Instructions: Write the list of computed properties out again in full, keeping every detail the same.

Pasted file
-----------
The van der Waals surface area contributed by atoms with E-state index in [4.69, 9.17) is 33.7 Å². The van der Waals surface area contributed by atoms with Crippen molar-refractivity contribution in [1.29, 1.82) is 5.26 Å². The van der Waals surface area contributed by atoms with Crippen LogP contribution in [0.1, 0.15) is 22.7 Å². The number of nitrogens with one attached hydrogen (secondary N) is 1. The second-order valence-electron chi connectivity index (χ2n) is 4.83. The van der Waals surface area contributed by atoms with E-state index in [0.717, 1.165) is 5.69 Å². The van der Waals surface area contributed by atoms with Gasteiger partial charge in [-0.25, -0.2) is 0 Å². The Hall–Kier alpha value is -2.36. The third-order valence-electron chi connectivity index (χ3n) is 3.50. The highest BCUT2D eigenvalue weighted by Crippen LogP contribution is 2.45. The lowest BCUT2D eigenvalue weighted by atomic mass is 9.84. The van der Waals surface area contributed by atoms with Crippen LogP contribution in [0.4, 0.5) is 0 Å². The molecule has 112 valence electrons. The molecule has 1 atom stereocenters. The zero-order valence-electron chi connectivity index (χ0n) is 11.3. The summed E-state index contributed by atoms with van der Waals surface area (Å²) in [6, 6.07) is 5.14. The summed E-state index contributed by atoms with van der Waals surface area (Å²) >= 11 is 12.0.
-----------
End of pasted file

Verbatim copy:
The van der Waals surface area contributed by atoms with E-state index in [4.69, 9.17) is 33.7 Å². The van der Waals surface area contributed by atoms with Crippen molar-refractivity contribution in [1.29, 1.82) is 5.26 Å². The van der Waals surface area contributed by atoms with Crippen LogP contribution in [0.1, 0.15) is 22.7 Å². The number of nitrogens with one attached hydrogen (secondary N) is 1. The second-order valence-electron chi connectivity index (χ2n) is 4.83. The van der Waals surface area contributed by atoms with E-state index in [0.717, 1.165) is 5.69 Å². The van der Waals surface area contributed by atoms with Gasteiger partial charge in [-0.25, -0.2) is 0 Å². The Hall–Kier alpha value is -2.36. The third-order valence-electron chi connectivity index (χ3n) is 3.50. The highest BCUT2D eigenvalue weighted by Crippen LogP contribution is 2.45. The lowest BCUT2D eigenvalue weighted by atomic mass is 9.84. The van der Waals surface area contributed by atoms with Crippen LogP contribution in [0.4, 0.5) is 0 Å². The molecule has 112 valence electrons. The molecule has 1 atom stereocenters. The zero-order valence-electron chi connectivity index (χ0n) is 11.3. The summed E-state index contributed by atoms with van der Waals surface area (Å²) in [6, 6.07) is 5.14. The summed E-state index contributed by atoms with van der Waals surface area (Å²) >= 11 is 12.0.